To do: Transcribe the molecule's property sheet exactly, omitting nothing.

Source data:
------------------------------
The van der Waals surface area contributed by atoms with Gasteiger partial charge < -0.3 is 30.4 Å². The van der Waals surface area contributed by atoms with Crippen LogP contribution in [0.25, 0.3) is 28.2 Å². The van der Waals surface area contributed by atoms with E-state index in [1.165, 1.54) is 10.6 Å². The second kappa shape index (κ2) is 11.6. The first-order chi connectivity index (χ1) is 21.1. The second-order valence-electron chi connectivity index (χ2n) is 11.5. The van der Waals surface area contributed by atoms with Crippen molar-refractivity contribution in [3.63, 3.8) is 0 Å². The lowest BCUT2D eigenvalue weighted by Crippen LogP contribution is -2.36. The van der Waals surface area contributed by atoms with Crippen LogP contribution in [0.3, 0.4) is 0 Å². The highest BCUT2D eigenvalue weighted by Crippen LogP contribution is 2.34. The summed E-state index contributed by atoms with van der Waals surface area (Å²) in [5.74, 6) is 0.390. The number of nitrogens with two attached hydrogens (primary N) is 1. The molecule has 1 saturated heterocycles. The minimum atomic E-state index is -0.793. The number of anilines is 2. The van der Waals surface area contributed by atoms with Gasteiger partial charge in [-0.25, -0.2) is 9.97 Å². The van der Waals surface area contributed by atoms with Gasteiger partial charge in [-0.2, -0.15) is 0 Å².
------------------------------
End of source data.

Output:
The van der Waals surface area contributed by atoms with Gasteiger partial charge < -0.3 is 30.4 Å². The van der Waals surface area contributed by atoms with Crippen LogP contribution in [0.25, 0.3) is 28.2 Å². The van der Waals surface area contributed by atoms with E-state index in [1.165, 1.54) is 10.6 Å². The second kappa shape index (κ2) is 11.6. The first-order chi connectivity index (χ1) is 21.1. The second-order valence-electron chi connectivity index (χ2n) is 11.5. The van der Waals surface area contributed by atoms with Crippen molar-refractivity contribution in [3.63, 3.8) is 0 Å². The lowest BCUT2D eigenvalue weighted by Crippen LogP contribution is -2.36. The van der Waals surface area contributed by atoms with Crippen LogP contribution in [0.3, 0.4) is 0 Å². The highest BCUT2D eigenvalue weighted by Crippen LogP contribution is 2.34. The summed E-state index contributed by atoms with van der Waals surface area (Å²) in [5.74, 6) is 0.390. The number of nitrogens with two attached hydrogens (primary N) is 1. The molecule has 1 saturated heterocycles. The minimum atomic E-state index is -0.793. The number of anilines is 2. The van der Waals surface area contributed by atoms with Gasteiger partial charge in [-0.25, -0.2) is 9.97 Å². The van der Waals surface area contributed by atoms with Gasteiger partial charge in [-0.2, -0.15) is 0 Å².